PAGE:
Today's The World at One marked the death of the inventor Ray Dolby.
Dr. Dolby was the man who took the hiss away from sound recordings (oh, how I appreciated that Dolby button on my cassette recorder!) and revolutionised the sound of the cinema, making it the overpowering experience we all know so well today (or at least we do if we actually go to the cinema).
The programme put in a call to Thomas Dolby, whose pop hits included She Blinded Me With Science and Hyperactive!, as you may (or may not) recall. He shares the same surname as Ray Dolby (as you may have spotted).
Thomas Dolby wasn't born with that surname though, adopting it in honour of Ray Dolby. Unfortunately for him, Dr. Dolby then took him to court to choosing such a stage-name.
According to Wikipedia, the courts - after a protracted legal battle - eventually decided that Dolby Labs had no right to stop him using that name. According to Thomas Dolby himself though (on The World at One), what actually happened was that Ray Dolby realised he was no Ozzy Osborne or Marilyn Manson, but merely an ordinary bloke who created great music (according to Thomas Dolby), and who then gave way and became his friend. Also, according to Thomas, Ray Dolby then named his own son (writer Tom Dolby) after him - though Wikipedia says that's a coincidence! (Who to believe - Thomas Dolby or Wikipedia?)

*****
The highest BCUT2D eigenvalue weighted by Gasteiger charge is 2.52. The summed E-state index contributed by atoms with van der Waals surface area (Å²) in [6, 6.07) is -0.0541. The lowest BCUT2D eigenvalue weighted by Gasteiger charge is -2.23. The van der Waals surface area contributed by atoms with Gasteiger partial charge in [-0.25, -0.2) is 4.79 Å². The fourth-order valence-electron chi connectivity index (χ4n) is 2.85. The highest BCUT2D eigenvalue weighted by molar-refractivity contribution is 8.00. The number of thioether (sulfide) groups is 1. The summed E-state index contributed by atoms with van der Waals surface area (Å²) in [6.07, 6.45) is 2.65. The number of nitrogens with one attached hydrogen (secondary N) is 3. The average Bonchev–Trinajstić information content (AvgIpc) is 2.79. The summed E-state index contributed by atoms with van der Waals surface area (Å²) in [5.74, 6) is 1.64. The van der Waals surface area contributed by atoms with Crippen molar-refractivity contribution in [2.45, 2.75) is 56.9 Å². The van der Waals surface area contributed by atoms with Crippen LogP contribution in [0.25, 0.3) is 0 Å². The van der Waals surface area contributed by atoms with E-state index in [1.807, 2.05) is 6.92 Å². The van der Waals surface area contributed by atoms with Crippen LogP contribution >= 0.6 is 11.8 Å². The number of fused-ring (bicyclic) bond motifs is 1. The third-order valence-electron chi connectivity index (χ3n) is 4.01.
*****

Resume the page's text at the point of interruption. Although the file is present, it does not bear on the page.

Radio 4's obituary show Last Word also led with Ray Dolby, discussing him, his life and his achievements with a former MD at Audio International Studios and a Professor of Film and Media History.
Ray Dolby's first venture into cinema came with Kubrick's A Clockwork Orange. (Not a film I've ever seen). So here, as a tribute, is its title music - a distortion of one of my favourite pieces of music, the march from the Funeral Music for Queen Mary by Henry Purcell.
(It's not every BBC bias-related blog that gives you the theme music to A Clockwork Orange!)